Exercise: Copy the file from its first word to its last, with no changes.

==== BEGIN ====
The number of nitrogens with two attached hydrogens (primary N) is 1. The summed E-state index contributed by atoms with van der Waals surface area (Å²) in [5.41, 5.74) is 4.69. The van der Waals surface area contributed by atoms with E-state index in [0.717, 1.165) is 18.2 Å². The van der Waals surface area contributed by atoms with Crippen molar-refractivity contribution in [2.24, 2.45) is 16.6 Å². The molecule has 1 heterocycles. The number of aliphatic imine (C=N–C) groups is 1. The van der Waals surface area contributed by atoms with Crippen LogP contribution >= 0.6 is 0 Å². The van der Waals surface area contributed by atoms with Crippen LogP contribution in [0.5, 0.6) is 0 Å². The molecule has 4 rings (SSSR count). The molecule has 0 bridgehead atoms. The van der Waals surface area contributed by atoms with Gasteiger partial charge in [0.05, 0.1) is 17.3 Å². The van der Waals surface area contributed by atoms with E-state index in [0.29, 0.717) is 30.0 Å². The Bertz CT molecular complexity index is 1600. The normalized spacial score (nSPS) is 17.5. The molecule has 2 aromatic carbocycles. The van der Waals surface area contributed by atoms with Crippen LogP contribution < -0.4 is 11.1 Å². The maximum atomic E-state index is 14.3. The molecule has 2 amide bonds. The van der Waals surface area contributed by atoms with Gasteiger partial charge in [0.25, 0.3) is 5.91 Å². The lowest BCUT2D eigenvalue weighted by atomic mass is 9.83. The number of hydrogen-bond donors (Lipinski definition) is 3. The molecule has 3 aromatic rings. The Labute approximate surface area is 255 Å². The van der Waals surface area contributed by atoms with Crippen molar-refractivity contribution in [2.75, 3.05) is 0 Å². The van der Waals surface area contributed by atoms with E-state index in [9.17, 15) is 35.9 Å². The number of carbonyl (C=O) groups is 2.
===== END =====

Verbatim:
The number of nitrogens with two attached hydrogens (primary N) is 1. The summed E-state index contributed by atoms with van der Waals surface area (Å²) in [5.41, 5.74) is 4.69. The van der Waals surface area contributed by atoms with E-state index in [0.717, 1.165) is 18.2 Å². The van der Waals surface area contributed by atoms with Crippen molar-refractivity contribution in [2.24, 2.45) is 16.6 Å². The molecule has 1 heterocycles. The number of aliphatic imine (C=N–C) groups is 1. The van der Waals surface area contributed by atoms with Crippen LogP contribution >= 0.6 is 0 Å². The van der Waals surface area contributed by atoms with Crippen LogP contribution in [0.5, 0.6) is 0 Å². The molecule has 4 rings (SSSR count). The molecule has 0 bridgehead atoms. The van der Waals surface area contributed by atoms with Gasteiger partial charge in [0.05, 0.1) is 17.3 Å². The van der Waals surface area contributed by atoms with E-state index in [0.29, 0.717) is 30.0 Å². The Bertz CT molecular complexity index is 1600. The normalized spacial score (nSPS) is 17.5. The molecule has 2 aromatic carbocycles. The van der Waals surface area contributed by atoms with Crippen LogP contribution < -0.4 is 11.1 Å². The maximum atomic E-state index is 14.3. The molecule has 2 amide bonds. The van der Waals surface area contributed by atoms with Gasteiger partial charge in [0.25, 0.3) is 5.91 Å². The lowest BCUT2D eigenvalue weighted by atomic mass is 9.83. The number of hydrogen-bond donors (Lipinski definition) is 3. The molecule has 3 aromatic rings. The Labute approximate surface area is 255 Å². The van der Waals surface area contributed by atoms with Crippen molar-refractivity contribution in [2.75, 3.05) is 0 Å². The van der Waals surface area contributed by atoms with E-state index in [9.17, 15) is 35.9 Å². The number of carbonyl (C=O) groups is 2.